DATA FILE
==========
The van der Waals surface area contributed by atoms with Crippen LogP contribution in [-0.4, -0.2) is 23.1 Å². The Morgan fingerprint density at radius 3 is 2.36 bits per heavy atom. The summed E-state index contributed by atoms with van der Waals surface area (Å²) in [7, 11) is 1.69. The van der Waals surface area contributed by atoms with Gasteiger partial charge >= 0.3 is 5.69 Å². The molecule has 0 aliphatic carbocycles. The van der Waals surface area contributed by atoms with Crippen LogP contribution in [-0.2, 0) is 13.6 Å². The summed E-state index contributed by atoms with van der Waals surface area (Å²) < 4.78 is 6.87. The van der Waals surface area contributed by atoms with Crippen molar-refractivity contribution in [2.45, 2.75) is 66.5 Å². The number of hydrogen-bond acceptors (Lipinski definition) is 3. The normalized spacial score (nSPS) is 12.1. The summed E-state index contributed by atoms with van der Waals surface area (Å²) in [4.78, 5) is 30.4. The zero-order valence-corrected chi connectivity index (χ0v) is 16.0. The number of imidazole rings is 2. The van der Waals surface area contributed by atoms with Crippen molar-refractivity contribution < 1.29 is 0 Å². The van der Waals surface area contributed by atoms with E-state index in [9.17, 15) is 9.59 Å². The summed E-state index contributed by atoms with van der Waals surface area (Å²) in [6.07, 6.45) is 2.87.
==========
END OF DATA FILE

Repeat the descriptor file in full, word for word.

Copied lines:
The van der Waals surface area contributed by atoms with Crippen LogP contribution in [-0.4, -0.2) is 23.1 Å². The Morgan fingerprint density at radius 3 is 2.36 bits per heavy atom. The summed E-state index contributed by atoms with van der Waals surface area (Å²) in [7, 11) is 1.69. The van der Waals surface area contributed by atoms with Gasteiger partial charge >= 0.3 is 5.69 Å². The molecule has 0 aliphatic carbocycles. The van der Waals surface area contributed by atoms with Crippen LogP contribution in [-0.2, 0) is 13.6 Å². The summed E-state index contributed by atoms with van der Waals surface area (Å²) < 4.78 is 6.87. The van der Waals surface area contributed by atoms with Crippen molar-refractivity contribution in [2.45, 2.75) is 66.5 Å². The number of hydrogen-bond acceptors (Lipinski definition) is 3. The normalized spacial score (nSPS) is 12.1. The summed E-state index contributed by atoms with van der Waals surface area (Å²) in [4.78, 5) is 30.4. The zero-order valence-corrected chi connectivity index (χ0v) is 16.0. The number of imidazole rings is 2. The van der Waals surface area contributed by atoms with Crippen molar-refractivity contribution < 1.29 is 0 Å². The van der Waals surface area contributed by atoms with E-state index in [9.17, 15) is 9.59 Å². The summed E-state index contributed by atoms with van der Waals surface area (Å²) in [6.07, 6.45) is 2.87.